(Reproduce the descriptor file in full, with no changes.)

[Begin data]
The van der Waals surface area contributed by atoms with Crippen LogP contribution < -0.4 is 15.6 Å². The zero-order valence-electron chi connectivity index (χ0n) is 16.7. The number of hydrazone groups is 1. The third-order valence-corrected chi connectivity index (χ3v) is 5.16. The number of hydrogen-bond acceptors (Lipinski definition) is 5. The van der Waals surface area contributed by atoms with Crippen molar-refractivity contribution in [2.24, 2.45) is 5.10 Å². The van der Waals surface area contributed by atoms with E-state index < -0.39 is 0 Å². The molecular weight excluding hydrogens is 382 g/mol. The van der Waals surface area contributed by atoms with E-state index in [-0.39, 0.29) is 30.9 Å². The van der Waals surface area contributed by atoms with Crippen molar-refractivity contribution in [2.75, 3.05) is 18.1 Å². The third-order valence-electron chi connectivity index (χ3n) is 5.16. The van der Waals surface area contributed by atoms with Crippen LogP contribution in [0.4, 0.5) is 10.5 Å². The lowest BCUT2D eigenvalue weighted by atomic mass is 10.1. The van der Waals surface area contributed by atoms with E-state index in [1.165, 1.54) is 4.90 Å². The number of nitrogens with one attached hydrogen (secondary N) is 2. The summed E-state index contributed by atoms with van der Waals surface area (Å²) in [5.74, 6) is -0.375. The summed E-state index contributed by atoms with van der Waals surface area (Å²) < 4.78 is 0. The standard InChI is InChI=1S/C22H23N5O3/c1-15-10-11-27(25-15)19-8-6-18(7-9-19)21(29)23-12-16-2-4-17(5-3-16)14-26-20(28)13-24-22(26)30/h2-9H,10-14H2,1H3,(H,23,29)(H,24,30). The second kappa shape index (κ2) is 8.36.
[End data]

The van der Waals surface area contributed by atoms with Crippen LogP contribution < -0.4 is 15.6 Å². The zero-order valence-electron chi connectivity index (χ0n) is 16.7. The number of hydrazone groups is 1. The third-order valence-corrected chi connectivity index (χ3v) is 5.16. The number of hydrogen-bond acceptors (Lipinski definition) is 5. The van der Waals surface area contributed by atoms with Crippen molar-refractivity contribution in [2.24, 2.45) is 5.10 Å². The van der Waals surface area contributed by atoms with E-state index < -0.39 is 0 Å². The molecular weight excluding hydrogens is 382 g/mol. The van der Waals surface area contributed by atoms with E-state index in [-0.39, 0.29) is 30.9 Å². The van der Waals surface area contributed by atoms with Crippen molar-refractivity contribution in [2.75, 3.05) is 18.1 Å². The third-order valence-electron chi connectivity index (χ3n) is 5.16. The van der Waals surface area contributed by atoms with Crippen LogP contribution in [0.4, 0.5) is 10.5 Å². The lowest BCUT2D eigenvalue weighted by atomic mass is 10.1. The van der Waals surface area contributed by atoms with E-state index in [1.165, 1.54) is 4.90 Å². The number of nitrogens with one attached hydrogen (secondary N) is 2. The summed E-state index contributed by atoms with van der Waals surface area (Å²) in [5.74, 6) is -0.375. The summed E-state index contributed by atoms with van der Waals surface area (Å²) < 4.78 is 0. The standard InChI is InChI=1S/C22H23N5O3/c1-15-10-11-27(25-15)19-8-6-18(7-9-19)21(29)23-12-16-2-4-17(5-3-16)14-26-20(28)13-24-22(26)30/h2-9H,10-14H2,1H3,(H,23,29)(H,24,30). The second kappa shape index (κ2) is 8.36.